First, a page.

See Over 40 Historic Sites: 26-30
Burlington, once the Capital of West Jersey, and third largest port in the New World. Try it for your next family vacation day trip, or bring your seniors group. Come and see...
Family home of educators emeritus.
213 Wood Street
This house is undoubtedly the oldest building in Burlington County, and one of the oldest residences in New Jersey. It was constructed in 1685 by George Hutchinson, a wealthy Quaker distiller, and sold to Thomas Revell who used the house as an office from 1696 to 1699.
Tradition places this as the home where Benjamin Franklin was sold gingerbread and given supper by a friendly Burlington woman on his way to Philadelphia. Thus, it is sometimes called the Gingerbread House. In Bens own words from his Journal:
...and got in the evening to an inn, within eight or ten miles of Burlington,..., and the next morning reachd Burlington, but had the mortification to find that the regular boats were gone a little before my coming, and no other expected to go before Tuesday, this being Saturday; wherefore I returned to an old woman in the town, of whom I had bought gingerbread to eat on the water, and askd her advice. She invited me to lodge at her house till a passage by water should offer; and being tired with my foot travelling, I accepted the invitation. She understanding I was a printer, would have had me stay at that town and follow my business, being ignorant of the stock necessary to begin with. She was very hospitable, gave me a dinner of ox-cheek with great good will, accepting only a pot of ale in return; and I thought myself fixed till Tuesday should come. However, walking in the evening by the side of the river, a boat came by, which I found was going towards Philadelphia, with several people in her. They took me in, and, as there was no wind, we rowd all the way;...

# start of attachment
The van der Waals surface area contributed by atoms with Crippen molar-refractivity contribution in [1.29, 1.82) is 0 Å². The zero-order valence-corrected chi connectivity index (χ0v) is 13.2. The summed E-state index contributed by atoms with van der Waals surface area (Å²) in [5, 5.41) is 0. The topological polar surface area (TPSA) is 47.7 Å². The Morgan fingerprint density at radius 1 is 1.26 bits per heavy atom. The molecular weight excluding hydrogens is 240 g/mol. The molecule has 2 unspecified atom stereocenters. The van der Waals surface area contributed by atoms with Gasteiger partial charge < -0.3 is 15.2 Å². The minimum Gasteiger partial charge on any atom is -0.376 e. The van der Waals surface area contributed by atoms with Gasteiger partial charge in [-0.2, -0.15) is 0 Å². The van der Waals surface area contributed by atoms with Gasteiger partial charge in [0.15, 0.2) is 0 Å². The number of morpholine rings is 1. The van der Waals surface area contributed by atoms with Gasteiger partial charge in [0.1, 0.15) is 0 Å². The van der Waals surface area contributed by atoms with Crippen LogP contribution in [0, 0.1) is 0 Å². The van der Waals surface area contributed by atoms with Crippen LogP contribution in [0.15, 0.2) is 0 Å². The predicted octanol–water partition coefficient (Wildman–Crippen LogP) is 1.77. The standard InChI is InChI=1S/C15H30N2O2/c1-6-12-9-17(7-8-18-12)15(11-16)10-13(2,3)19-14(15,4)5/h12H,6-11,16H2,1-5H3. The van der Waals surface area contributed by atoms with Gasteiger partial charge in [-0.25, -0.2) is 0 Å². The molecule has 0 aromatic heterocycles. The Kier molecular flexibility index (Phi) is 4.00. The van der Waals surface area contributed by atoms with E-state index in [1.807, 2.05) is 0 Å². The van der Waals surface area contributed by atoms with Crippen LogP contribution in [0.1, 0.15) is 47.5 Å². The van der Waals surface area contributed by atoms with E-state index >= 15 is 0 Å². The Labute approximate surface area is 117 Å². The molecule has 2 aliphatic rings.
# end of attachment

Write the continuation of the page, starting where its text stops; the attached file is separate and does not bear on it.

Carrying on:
A juried crafts fair, the Wood Street Fair, is held annually, the first Saturday after Labor Day, for the upkeep of this historic home. The popular Fair is sponsored by Colonial Burlington Foundation.
Henry Grubb operated the first tavern in Burlington and his family was later involved in mining and manufacturing. This estate contained a tannery, a brewery and a brickyard.
The Grubbs were abolitionists and reportedly built tunnels under their home to the river to hide slaves, as noted in the Underground Railroad Tour.
Edward B. Grubb, his grandson, was a Civil War General and Ambassador to Spain and built the two Victorian-style homes. See his marble portrait bust in the Library Company of Burlington, discover more about his valorous exploits in Military Masters.
Early 19th century home of Judge Edward Shippen typifies the elegant houses lining the Riverbank, often used as summer retreats from the poisonous confines of Philadelphia. Daughter Peggy Shippen married famous traitor Benedict Arnold.
The waterfront area derives its name from Green Bank, the estate of Gov. William Franklin, son of Benjamin Franklin and last Royal Governor of New Jersey. His politics opposed those of his father, unto death.
Across Talbot Street is Stone Cottage, a fine example of Gothic Revival architecture designed by architect William Strickland, the home of Cortlandt van Rensselaer, founder of the Presbyterian Church in Burlington.
Inland side of Riverbank, west of Wood Street
On this site, the ship Shield, came to Burlington and tied up to a large buttonwood tree on December 10, 1678. Legend states it was so cold that overnight the river froze, and the passengers walked ashore on the ice. The “Shield” of Stockton was the first ship to navigate the Delaware River from the Atlantic Ocean to Burlington, setting the stage for Burlington’s eventual emergence as the third largest port in the New World. In the distance, you can see the truncated V.F.W. Building which, in the eighteenth century, was the location of Green Bank mansion, home of the Royal Governor William Franklin, son of patriot Benjamin Franklin.
Tours vary from 1 1/2 to 3 hours (2 to 3 miles), depending on pace and route. Tours may be modified. Special Interest Tours are listed in Ready, Set, Tour. Some sites have stairs. Wear comfortable walking shoes.
Print our Map to Historic Sites to locate Sites by number. Call 609-386-0200 or 386-4773 to arrange a group tour guide, or request a free Tour Guide & Map Brochure showing all 44 sites with map.